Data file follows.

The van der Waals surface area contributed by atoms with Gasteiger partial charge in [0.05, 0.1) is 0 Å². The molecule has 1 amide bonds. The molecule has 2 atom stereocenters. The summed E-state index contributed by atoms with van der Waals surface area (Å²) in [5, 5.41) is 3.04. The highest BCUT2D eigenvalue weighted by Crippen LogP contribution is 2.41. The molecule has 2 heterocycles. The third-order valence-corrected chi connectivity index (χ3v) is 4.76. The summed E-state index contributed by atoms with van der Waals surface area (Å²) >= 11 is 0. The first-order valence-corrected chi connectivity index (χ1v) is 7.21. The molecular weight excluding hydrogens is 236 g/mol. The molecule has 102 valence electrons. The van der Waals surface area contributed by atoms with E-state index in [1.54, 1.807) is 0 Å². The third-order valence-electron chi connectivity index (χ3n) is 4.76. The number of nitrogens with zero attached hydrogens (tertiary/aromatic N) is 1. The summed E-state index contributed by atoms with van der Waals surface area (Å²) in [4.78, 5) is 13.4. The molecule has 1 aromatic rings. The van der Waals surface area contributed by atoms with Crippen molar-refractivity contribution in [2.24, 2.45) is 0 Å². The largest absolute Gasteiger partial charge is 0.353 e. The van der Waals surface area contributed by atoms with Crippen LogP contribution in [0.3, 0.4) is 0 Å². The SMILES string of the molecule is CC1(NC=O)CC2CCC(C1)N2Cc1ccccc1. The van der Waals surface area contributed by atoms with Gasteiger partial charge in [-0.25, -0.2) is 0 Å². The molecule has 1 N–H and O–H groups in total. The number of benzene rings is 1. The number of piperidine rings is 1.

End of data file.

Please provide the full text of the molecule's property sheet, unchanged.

The van der Waals surface area contributed by atoms with Gasteiger partial charge in [0.05, 0.1) is 0 Å². The molecule has 1 amide bonds. The molecule has 2 atom stereocenters. The summed E-state index contributed by atoms with van der Waals surface area (Å²) in [5, 5.41) is 3.04. The highest BCUT2D eigenvalue weighted by Crippen LogP contribution is 2.41. The molecule has 2 heterocycles. The third-order valence-corrected chi connectivity index (χ3v) is 4.76. The summed E-state index contributed by atoms with van der Waals surface area (Å²) >= 11 is 0. The first-order valence-corrected chi connectivity index (χ1v) is 7.21. The molecular weight excluding hydrogens is 236 g/mol. The molecule has 102 valence electrons. The van der Waals surface area contributed by atoms with E-state index in [1.54, 1.807) is 0 Å². The third-order valence-electron chi connectivity index (χ3n) is 4.76. The number of nitrogens with zero attached hydrogens (tertiary/aromatic N) is 1. The summed E-state index contributed by atoms with van der Waals surface area (Å²) in [4.78, 5) is 13.4. The molecule has 1 aromatic rings. The van der Waals surface area contributed by atoms with Crippen molar-refractivity contribution in [2.24, 2.45) is 0 Å². The largest absolute Gasteiger partial charge is 0.353 e. The van der Waals surface area contributed by atoms with Crippen LogP contribution in [0.3, 0.4) is 0 Å². The SMILES string of the molecule is CC1(NC=O)CC2CCC(C1)N2Cc1ccccc1. The van der Waals surface area contributed by atoms with Gasteiger partial charge in [-0.25, -0.2) is 0 Å². The molecule has 1 N–H and O–H groups in total. The number of benzene rings is 1. The number of piperidine rings is 1.